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Chile increases use of Puffer aerosol system for application of semiochemicalsqrcode

Apr. 19, 2023

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Apr. 19, 2023

Suterra Corporate
United States  United States

The use of Puffer aerosol systems for the application of semiochemicals, such as pheromones, which sexually confuse insect pests, has been growing at a rapid pace in Chile.


The use of semiochemicals has witnessed significantly technological development in terms of diffusion, making the pheromone is more efficient, allowing its impact to be better measured, and making it easier to remove it after the end of the season.

One of the most worrying targets in Chile is Lobesia botrana or grapevine moth pest, which is susceptible to pheromone-based strategies.

Although much of this strategy has been carried out with passive diffusers, there has recently been a tendency to use aerosol systems, such as the Puffer, which allows for better control of pheromone applications.

The technology, although developed 25 years ago by the American company, Suterra, under the CheckMate Puffer brand, was only recently commercialized for major pests in Latin America.

It is a small technological device programmed to release pheromones regularly, depending on the pest of interest.

These aerosols also do not leave residues on crops, therefore, they do not cause problems when fruits are exported.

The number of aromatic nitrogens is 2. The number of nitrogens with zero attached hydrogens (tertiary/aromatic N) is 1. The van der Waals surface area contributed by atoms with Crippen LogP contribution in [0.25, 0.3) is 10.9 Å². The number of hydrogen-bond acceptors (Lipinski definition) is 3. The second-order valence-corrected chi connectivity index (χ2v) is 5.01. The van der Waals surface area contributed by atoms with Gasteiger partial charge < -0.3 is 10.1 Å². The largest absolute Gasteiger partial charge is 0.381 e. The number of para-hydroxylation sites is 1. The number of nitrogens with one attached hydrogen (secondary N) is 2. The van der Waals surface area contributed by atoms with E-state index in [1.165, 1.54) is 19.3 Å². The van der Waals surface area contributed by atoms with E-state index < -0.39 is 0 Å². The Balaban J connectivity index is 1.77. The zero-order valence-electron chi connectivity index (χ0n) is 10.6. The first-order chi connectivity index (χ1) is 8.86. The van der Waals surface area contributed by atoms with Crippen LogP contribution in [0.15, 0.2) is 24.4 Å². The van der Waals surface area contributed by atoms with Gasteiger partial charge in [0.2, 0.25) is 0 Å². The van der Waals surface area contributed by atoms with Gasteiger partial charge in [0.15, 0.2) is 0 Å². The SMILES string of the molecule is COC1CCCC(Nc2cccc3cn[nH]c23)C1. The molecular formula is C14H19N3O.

The Puffer consists of an aerosol that is inserted in a cabinet with batteries, which is highly resistant to extreme temperatures, dust, water and dirt. Its installation is carried out at the level of the crop canopy in the middle of winter.

Unlike other passive pheromone dispensers, whose diffusion intensifies at higher temperatures, the Puffer is not affected by heat or cold, releasing doses of pheromones only during the programmed period, therefore, avoiding product waste and ensuring that the device will have enough pheromones to cover the pest cycle.

Paulo Rivara.jpeg″The emission rates of these devices are very high during these months, and we have seen that this wears them down and they are not able to cover the entire phenological period of the pest,″ said Paulo Rivara (Sales Operations Manager at Suterra in Chile).

As Lobesia botrana is a pest that breeds for three generations per season, the third generation does not receive almost any pheromones or very little, which is harmful for the next season.

Another factor in favor of aerosols is that they last more than 200 days, compared with 120 to 180 days for other alternatives on the market.

But they make the biggest difference as they only require an average of 2.5 devices per hectare for effective pest control, whereas regular dispensers can require more than 500 per hectare, making management much simpler.

″When you look at this technology per unit, it is more valuable than other devices. However, when calculating the value of the devices per hectare and day of application, the cost is reduced and it becomes a very economical alternative,″ Rivara said.

To make the process as efficient as possible, aerosols have a mapping service software, in which the data provided by the customer is entered and from which a personalized recommendation is generated.

Among the aspects the system captures are property coordinates, lot surface and shape, prevailing wind details, adjacent lots, and pest pressure history.

(Editing by Leonardo Gottems, reporter for AgroPages)

Source: AgroNews


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